If it takes a village to raise a child, it takes a planet – or at least ten countries – to build the the world’s largest radio telescope, the Square Kilometre Array.
The Square Kilometre Array, or SKA, is a next-generation radio telescope that will be vastly more sensitive than the best present-day instruments. It will give astronomers remarkable insights into the formation of the early Universe, including the emergence of the first stars, galaxies and other structures.
Consisting of thousands of antennas linked together by high bandwidth optical fibre, the SKA will require new technologies and progress in fundamental engineering. The telescope’s design and development is being led by the international SKA Organisation.
Radio telescopes add to observations made by optical and other telescopes by revealing different information about stars, galaxies and gas clouds. Because radio waves can pass through clouds of dust and gas, radio telescopes are able to observe objects and processes not visible to other telescopes.
Construction is due to start in 2018 and around the globe 11 groups, all with members from several countries, are working feverishly on different aspects of the project to make it come together.
Australia has a presence in several of these groups, and indeed leads two of them. Our very own Mia Baquiran is one of the researchers working on this exciting project.
She spends her days in a quiet, ground-floor office in a leafy suburb of Sydney, working on systems that will go into the international SKA radio telescope.
Mia’s role in this ‘moon-shot’ project concerns a telescope called ‘SKA Low’, an assembly of more than a hundred thousand low-frequency antennas that will be housed at CSIRO’s Murchison Radio-astronomy Observatory in Western Australia.
SKA Low has no moving parts but it is still a complex beast. The signals from the antennas have to be brought together and compared with each other (‘correlated’) to create a view of the sky.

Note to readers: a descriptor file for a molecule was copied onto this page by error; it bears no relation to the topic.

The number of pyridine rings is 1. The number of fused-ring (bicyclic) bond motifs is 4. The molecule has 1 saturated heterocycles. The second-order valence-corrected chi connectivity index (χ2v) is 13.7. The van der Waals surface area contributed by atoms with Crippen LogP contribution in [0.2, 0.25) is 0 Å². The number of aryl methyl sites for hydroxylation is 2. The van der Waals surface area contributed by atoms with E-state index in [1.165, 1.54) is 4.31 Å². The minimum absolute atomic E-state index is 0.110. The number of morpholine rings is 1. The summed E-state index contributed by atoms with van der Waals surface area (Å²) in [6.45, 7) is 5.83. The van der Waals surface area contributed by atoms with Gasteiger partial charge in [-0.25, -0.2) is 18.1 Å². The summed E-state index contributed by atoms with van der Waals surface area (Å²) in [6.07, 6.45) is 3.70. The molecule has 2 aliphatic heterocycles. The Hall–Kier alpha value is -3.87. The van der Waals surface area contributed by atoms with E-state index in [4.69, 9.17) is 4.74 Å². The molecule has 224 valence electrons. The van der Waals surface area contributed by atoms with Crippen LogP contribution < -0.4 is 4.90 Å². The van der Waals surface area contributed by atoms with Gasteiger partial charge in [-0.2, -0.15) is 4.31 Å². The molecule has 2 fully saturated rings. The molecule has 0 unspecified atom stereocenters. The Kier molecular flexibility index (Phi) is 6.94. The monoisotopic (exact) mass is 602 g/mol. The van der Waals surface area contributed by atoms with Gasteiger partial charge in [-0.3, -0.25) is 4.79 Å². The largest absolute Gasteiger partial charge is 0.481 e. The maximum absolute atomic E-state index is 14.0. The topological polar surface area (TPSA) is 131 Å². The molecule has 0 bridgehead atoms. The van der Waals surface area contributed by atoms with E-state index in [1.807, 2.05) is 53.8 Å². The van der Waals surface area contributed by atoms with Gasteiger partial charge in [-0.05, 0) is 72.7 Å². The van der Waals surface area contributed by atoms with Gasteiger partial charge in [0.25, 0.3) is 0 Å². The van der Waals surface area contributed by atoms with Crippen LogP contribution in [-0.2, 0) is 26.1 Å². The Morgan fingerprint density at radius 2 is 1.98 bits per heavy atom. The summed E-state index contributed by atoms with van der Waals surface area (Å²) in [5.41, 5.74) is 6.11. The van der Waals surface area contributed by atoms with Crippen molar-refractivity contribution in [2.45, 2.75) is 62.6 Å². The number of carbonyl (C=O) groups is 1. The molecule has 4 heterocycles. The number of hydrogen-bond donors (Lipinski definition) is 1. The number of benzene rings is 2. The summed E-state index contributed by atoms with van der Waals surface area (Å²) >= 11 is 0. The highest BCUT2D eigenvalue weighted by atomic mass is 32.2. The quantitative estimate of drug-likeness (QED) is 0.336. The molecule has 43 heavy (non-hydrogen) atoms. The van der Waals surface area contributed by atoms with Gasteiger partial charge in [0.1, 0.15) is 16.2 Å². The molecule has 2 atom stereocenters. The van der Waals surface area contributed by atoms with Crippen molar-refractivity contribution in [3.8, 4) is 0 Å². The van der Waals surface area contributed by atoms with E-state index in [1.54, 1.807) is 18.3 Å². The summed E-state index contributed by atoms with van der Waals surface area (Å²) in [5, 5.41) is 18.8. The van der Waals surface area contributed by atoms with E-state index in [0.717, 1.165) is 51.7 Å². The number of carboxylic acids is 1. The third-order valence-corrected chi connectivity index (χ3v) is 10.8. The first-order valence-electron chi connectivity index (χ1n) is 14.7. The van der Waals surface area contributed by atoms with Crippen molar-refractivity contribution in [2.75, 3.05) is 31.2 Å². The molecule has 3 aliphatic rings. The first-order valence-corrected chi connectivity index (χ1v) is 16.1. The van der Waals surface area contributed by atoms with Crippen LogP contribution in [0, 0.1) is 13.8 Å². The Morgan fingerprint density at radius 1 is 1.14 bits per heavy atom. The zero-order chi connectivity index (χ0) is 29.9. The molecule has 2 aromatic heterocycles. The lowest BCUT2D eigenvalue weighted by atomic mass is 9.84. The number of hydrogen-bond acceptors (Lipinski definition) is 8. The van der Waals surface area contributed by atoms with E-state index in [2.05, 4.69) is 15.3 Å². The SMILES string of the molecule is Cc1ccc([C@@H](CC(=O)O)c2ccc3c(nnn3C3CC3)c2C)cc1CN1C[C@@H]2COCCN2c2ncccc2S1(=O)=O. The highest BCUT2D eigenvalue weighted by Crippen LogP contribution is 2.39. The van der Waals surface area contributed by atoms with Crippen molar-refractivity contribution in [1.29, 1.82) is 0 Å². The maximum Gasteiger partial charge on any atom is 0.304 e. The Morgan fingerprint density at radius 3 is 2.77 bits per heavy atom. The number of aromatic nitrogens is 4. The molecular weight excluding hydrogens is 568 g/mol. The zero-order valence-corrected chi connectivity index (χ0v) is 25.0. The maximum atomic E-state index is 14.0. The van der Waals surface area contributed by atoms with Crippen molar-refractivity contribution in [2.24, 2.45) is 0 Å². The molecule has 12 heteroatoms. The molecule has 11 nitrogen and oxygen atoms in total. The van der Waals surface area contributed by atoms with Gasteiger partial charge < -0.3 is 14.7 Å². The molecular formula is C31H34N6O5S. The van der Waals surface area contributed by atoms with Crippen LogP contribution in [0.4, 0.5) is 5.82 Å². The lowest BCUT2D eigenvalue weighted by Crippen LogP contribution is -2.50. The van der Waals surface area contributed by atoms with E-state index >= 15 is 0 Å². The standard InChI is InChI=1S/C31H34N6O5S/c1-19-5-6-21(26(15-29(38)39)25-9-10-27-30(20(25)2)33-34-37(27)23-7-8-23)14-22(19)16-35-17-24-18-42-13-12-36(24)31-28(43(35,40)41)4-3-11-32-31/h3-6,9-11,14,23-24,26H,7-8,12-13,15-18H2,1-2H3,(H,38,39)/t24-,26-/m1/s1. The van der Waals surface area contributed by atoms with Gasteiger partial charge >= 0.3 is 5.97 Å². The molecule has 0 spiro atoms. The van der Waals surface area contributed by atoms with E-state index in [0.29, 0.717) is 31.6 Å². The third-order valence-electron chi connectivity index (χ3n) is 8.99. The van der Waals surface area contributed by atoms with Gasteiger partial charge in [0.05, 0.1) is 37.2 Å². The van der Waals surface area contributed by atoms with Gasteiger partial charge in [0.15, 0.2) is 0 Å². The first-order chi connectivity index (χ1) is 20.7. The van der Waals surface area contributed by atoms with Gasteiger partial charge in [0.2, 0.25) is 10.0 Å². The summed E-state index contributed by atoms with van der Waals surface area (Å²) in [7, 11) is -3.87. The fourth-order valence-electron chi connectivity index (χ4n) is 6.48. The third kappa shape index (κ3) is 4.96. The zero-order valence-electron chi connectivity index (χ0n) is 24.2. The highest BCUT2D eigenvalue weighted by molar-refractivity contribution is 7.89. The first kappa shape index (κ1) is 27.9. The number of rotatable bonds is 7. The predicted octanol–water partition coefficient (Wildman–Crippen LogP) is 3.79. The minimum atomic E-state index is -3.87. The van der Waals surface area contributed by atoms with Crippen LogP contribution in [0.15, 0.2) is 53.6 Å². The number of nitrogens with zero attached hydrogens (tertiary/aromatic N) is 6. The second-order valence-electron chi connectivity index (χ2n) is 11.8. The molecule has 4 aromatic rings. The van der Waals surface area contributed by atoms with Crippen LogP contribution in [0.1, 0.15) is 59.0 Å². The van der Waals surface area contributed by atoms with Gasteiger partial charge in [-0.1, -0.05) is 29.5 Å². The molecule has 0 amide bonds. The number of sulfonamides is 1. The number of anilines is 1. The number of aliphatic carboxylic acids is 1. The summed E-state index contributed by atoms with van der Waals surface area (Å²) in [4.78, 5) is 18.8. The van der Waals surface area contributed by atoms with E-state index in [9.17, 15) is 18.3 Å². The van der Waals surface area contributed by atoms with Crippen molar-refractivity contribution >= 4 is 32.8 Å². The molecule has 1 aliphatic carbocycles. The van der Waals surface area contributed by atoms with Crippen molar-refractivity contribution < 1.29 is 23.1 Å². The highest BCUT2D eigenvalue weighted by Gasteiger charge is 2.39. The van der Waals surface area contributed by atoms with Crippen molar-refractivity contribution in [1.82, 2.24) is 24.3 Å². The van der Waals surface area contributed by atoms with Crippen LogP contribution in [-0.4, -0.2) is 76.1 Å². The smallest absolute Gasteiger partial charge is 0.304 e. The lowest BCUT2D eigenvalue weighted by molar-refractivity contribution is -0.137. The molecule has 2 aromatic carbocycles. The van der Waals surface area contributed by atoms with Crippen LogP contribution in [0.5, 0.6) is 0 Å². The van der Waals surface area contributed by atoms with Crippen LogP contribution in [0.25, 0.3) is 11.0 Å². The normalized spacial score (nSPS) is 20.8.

Mia is working on the system (the correlator and beamformer) that does this. She writes ‘permanent’ software (firmware) for controlling the subsystems of the correlator and beamformer.
So how did she get into this space you might ask?
“When I was thinking about what I wanted to do at university I didn’t have that much direction,” Mia said. “Really the only thing that got me excited was the concept of engineering, being able to develop things and understanding how things work.”
She was always interested in physics and robotics appealed too, so she headed for a degree in mechatronics, a field that brings together mechanical engineering, electronics and software.
After finishing her studies at UNSW in 2012 she worked at a small software company, then joined our astronomy and space science research area.
Mia loves problem solving. “There’s always that wonderful moment when you finally find a solution,” she said.
She’s also curiosity-driven. “I like the idea that I can learn something new every day,” she said. “Engineering is constantly changing, so you have to become a lifelong learner.”
“I do enjoy the opportunity to learn from people who are more experienced than me, and that’s definitely well-facilitated in CSIRO.”
Because the correlator and beamformer project is international Mia has had the opportunity to visit the Netherlands to work with colleagues there.
The SKA will give radio astronomers a view of the past a million years after the Big Bang, when the universe first evolved to what is referred to as the “cosmic dawn”.
But what’s in store for Mia in her future?
“I’d like to continue in electronics and FPGA (field programmable gate array) design,” she said.
“Ideally I’d like to continue in radio astronomy, because we’re in a special position being in Australia, where it’s one of the fields that we’re world leaders in.”